October 28, 2010, 11:30 PM — Earlier this week, the Wall Street Journal whipped out its paddle and took several well placed whacks at a company few outside the Internet advertising community had ever heard of: Rapleaf.
Rapleaf is a company that scours the InterWebs for data about you, marries it to data provided by companies and by your own activities on Facebook and other sites, and builds an “anonymous” profile of you that it provides to advertisers so they can target ads to your interests. Sounds pretty boring, really, except the Journal discovered that a) Rapleaf was collecting a lot more information than it admitted to (like data on users’ religious beliefs), and b) it was inadvertently passing personally identifiable information to advertisers along with this treasure trove of data.
In short, Rapleaf is the kind of company your mother would have warned you about ten years ago, had mom been a total privacy geek. Back then social networks were barely a blip on the horizon. The big privacy threat at the time: DoubleClick and the new and terrifying spectre of “tracking cookies.”
[ See also: Facebook + Bing: The Good, the Bad, & the Incontinent ]
Because ad companies like DoubleClick existed on a broad swath of Web sites, they were in a unique position to get a 30,000 foot view of your Web surfing habits. All they had to do was drop a cookie file on your hard drive. Whenever you visited a site containing a DoubleClick ad, it checked your hard drive for that cookie, and added that web site and any information associated with it to its profile of you.
But Doubleclick couldn’t actually identify you personally; it identified your browser, which could be used by anyone in your household. And (after a lot of pressure from privacy wonks who were also not your mother) it and other ad companies like it offered you the opportunity to opt out of being tracked, though it never really worked all that well.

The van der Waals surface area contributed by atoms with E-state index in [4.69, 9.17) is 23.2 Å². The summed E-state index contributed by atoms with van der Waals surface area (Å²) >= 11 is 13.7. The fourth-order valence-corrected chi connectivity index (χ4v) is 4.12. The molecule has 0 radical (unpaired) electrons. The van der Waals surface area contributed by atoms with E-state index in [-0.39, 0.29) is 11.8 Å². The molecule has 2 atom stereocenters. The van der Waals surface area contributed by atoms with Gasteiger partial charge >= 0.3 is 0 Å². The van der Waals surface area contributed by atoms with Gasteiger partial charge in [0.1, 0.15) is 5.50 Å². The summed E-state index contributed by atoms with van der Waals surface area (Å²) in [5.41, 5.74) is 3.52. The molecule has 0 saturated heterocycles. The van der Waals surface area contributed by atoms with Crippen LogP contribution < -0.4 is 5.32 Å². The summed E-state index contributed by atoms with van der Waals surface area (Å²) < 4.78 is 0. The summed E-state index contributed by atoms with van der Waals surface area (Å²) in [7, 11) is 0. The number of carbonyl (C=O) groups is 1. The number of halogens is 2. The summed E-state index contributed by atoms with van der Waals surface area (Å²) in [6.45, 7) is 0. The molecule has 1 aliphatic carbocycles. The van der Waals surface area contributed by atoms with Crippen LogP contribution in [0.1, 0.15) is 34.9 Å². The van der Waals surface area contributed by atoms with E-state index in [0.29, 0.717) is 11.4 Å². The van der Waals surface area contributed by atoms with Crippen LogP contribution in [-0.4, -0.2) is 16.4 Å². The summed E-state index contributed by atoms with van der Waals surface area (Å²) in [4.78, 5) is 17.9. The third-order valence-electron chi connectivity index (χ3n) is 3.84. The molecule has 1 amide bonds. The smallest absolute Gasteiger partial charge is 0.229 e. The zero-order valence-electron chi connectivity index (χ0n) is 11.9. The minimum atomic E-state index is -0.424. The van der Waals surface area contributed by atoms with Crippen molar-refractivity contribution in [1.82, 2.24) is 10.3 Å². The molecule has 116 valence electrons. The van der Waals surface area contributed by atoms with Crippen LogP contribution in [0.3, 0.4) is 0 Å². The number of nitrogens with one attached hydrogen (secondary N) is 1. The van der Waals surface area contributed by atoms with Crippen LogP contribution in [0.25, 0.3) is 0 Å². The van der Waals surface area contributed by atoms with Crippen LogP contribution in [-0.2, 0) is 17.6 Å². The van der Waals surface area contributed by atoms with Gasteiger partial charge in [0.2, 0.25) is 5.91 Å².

Fast forward ten years. Doubleclick is now owned by Google. So-called “behavioral marketing” is all the rage in Net advertising. People are now sharing information about themselves on social networks like it’s going out of style. And companies like Rapleaf are there vacuuming it all up and spitting it out to advertisers – supposedly anonymously, though now we know better.
What does Rapleaf know about you? It’s easy enough to find out. Just visit the site and click the “See your info” link near the bottom of the home page. You will have to register for the site by providing your email address and a password – which is a little weird, considering that most people who’d want to know this wouldn’t want to give Rapleaf any more info about themselves than they already have.
What you’ll see is a long list of generic ad categories – boxes Rapleaf has placed you in based on god-only-knows what information – as well as information culled from every major social network you’ve joined – Facebook, MySpace, LinkedIn, Bebo, Flickr, YouTube, etc.
You’ll also have the opportunity to remove yourself from any category, remove info from any of those networks, or to simply say “screw this” and opt entirely out of the Rapleaf database.
(The good news: You don’t have to register if all you want to do is opt out. And yes, the opt out seems to work, as far as I can tell.)
These are all good things. But while Rapleaf boasts about its “transparency,” the origin of most of this information is still pretty cloudy. How, for example, did I end up in the category Food & Drink > Restaurants > Fast Food? (Has someone been following me in the drive-through line at the Kentucky Colonel?) Or Internet > Online streamers > Photo Sharing Consumers? Is that because I have an account at Flickr that I never use?
Supposedly all of these things are “improving” my Internet surfing experience by providing ads that interest me. So that aside from that unfortunate business about Rapleaf violating its own privacy policies and buttering people’s identities all over the InterWebs, this is really a good thing. Right?
In Part II I’ll look at just how personalized ads really are, and whether all this profiling is really necessary or beneficial to anyone.